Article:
TV Chef Says She has Diabetes. Will Lifestyle Changes Come?
Every once in a while stories in the entertainment sections of magazines and newspapers intersect with the health section.
Just last week, readers found out about the lush maternity ward at Lenox Hill Hospital where Beyonce and Jay-Z welcomed daughter, Blue Ivy.
NBC Today show viewers also saw Food Network star Paula Deen announce she has Type 2 diabetes.
The Southern chef — known for teaching viewers how to whip up Southern dishes, like fried chicken and other entrees that wouldn’t be found if you were to search “light and healthy recipes” on the web — announced she has the condition, as she told the media of her new role. As a spokesperson for Novo Nordisk’s new campaign, “Diabetes in a New Light,” she is promoting one of the pharmaceutical company's diabetes drugs, exercise, and of all things, lighter eating.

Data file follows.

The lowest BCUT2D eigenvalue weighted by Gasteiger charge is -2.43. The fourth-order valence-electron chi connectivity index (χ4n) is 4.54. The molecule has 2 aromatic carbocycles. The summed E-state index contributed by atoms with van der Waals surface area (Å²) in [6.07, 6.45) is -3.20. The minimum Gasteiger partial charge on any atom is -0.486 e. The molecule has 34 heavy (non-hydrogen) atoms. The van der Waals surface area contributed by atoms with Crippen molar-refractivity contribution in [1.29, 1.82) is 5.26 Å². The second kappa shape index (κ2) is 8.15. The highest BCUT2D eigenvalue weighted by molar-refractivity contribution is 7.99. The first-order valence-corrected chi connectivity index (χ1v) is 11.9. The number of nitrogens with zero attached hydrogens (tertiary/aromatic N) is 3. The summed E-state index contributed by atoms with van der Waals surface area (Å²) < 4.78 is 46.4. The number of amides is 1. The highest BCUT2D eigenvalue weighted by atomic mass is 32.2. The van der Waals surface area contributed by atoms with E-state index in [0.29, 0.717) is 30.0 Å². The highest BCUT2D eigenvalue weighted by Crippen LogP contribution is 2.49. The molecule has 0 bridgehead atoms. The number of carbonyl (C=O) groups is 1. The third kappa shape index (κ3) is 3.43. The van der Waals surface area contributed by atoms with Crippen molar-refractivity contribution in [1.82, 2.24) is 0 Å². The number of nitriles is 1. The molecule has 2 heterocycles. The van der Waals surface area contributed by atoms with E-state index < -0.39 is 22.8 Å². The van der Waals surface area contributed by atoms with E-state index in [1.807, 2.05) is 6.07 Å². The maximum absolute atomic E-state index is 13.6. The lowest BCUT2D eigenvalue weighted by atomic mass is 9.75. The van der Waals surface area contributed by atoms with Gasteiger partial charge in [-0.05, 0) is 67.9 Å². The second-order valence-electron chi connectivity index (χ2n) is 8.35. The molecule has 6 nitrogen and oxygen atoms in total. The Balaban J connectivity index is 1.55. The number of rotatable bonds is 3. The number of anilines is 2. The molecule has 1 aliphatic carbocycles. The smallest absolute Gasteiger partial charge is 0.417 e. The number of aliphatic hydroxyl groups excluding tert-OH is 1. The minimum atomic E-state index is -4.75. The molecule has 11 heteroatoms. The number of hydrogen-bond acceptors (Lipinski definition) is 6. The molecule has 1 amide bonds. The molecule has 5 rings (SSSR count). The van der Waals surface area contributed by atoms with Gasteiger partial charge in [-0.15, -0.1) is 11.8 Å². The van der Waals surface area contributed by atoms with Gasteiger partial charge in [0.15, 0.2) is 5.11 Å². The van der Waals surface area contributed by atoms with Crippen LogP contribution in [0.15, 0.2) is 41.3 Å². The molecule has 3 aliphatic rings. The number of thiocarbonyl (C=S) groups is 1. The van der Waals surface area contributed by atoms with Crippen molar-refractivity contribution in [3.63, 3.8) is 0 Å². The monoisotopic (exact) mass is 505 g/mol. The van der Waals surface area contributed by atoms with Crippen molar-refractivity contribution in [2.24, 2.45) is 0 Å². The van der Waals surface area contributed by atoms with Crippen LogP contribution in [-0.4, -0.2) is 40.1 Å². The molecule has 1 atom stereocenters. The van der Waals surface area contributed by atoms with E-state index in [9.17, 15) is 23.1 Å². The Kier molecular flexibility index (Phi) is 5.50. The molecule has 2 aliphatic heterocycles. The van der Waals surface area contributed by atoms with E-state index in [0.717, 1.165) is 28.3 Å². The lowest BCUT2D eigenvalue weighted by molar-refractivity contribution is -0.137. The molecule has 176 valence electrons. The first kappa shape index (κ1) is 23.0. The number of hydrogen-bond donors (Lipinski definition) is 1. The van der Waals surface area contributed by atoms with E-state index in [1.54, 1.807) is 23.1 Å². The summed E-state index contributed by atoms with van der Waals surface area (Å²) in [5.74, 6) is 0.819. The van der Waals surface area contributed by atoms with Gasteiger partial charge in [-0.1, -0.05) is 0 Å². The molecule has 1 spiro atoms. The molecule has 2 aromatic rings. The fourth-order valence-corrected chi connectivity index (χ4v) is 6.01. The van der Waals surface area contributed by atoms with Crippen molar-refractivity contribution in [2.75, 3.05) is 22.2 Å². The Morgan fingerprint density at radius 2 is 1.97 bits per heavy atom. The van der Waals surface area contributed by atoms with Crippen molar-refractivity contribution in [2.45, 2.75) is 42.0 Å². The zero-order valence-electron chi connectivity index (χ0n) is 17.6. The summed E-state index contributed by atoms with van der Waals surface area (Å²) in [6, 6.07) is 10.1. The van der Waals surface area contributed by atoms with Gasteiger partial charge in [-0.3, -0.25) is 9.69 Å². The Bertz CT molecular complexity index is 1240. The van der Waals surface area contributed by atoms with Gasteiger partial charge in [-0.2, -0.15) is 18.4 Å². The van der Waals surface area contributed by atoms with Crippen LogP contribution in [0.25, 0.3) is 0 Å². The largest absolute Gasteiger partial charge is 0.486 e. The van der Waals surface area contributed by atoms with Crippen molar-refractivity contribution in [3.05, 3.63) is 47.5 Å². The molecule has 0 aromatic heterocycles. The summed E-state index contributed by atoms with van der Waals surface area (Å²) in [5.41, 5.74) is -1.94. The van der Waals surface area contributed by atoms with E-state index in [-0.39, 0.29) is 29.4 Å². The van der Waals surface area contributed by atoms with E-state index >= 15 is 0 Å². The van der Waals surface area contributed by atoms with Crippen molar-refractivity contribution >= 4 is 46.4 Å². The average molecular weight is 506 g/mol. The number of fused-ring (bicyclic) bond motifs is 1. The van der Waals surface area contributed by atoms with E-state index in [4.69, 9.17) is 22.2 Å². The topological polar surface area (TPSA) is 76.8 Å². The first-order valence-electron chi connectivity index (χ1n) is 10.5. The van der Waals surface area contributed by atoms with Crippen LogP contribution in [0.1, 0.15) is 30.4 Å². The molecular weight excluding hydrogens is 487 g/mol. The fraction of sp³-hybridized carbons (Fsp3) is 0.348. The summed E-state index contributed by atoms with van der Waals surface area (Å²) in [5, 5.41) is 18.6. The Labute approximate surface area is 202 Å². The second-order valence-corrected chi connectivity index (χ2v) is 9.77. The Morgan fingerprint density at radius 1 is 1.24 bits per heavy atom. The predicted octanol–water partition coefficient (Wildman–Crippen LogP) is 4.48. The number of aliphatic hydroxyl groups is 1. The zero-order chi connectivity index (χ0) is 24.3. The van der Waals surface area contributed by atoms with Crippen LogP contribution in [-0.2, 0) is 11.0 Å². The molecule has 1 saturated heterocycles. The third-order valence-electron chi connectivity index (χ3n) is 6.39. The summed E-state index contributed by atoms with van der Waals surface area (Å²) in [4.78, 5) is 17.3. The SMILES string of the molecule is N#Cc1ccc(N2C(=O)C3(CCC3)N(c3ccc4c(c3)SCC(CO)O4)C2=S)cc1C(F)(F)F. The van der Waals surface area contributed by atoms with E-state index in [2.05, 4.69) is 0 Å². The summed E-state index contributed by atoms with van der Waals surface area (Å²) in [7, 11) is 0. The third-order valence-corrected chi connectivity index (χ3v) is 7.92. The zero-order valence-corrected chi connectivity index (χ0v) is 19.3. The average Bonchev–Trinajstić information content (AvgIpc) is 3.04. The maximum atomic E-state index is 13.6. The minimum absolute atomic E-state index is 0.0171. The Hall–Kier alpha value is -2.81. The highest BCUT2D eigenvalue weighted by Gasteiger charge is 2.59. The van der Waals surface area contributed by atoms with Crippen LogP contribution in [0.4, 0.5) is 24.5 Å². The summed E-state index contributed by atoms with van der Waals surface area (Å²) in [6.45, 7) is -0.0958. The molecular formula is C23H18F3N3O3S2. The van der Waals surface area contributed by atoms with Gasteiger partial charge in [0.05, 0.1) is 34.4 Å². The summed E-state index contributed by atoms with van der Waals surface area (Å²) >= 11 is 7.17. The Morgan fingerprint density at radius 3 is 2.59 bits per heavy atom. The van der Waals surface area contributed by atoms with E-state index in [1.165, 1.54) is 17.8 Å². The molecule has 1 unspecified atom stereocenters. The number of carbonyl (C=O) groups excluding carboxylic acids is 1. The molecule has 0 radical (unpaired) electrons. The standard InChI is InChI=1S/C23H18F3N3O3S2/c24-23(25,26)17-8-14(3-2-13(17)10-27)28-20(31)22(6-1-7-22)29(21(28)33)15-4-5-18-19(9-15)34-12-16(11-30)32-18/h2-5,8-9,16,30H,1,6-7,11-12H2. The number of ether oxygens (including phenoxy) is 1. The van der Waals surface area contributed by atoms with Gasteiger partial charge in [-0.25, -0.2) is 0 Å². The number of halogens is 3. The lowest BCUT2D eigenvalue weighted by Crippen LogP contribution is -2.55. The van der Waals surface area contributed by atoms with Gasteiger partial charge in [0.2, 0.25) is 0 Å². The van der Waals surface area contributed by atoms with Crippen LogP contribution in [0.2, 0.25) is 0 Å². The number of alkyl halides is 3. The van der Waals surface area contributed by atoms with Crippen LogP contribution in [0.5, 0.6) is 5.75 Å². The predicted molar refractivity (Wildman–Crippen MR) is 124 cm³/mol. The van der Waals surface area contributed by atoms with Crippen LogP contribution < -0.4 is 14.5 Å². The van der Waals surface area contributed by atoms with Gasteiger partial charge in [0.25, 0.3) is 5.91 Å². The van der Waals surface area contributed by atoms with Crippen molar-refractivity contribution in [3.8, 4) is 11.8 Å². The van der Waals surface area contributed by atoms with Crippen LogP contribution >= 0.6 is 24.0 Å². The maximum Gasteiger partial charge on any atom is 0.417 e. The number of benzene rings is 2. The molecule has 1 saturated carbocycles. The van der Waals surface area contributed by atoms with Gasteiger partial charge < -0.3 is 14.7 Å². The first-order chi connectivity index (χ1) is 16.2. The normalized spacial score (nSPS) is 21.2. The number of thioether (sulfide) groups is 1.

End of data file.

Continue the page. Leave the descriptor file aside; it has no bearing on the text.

News of her condition was met with little shock and a lot of judgment to those familiar with her cooking style. Deen shouldn’t be criticized for having a medical condition. However, waiting 3 years after being diagnosed with diabetes to make the announcement — while continuing to whip up dishes like the “Lady’s Brunch Burger” (beef patty topped with bacon and cheese and sandwiched between two glazed doughnuts) on TV — doesn’t show a lot of responsibility, toward her own health or her viewers’.
Hopefully with the help from diabetes educators and nurses, Deen will replace the butter with healthier options and take control of her disease.
What do you think? Has the backlash toward Paula Deen having diabetes been too harsh? Would viewers still turn to her show if she traded Southern cuisine for light and healthy entrees?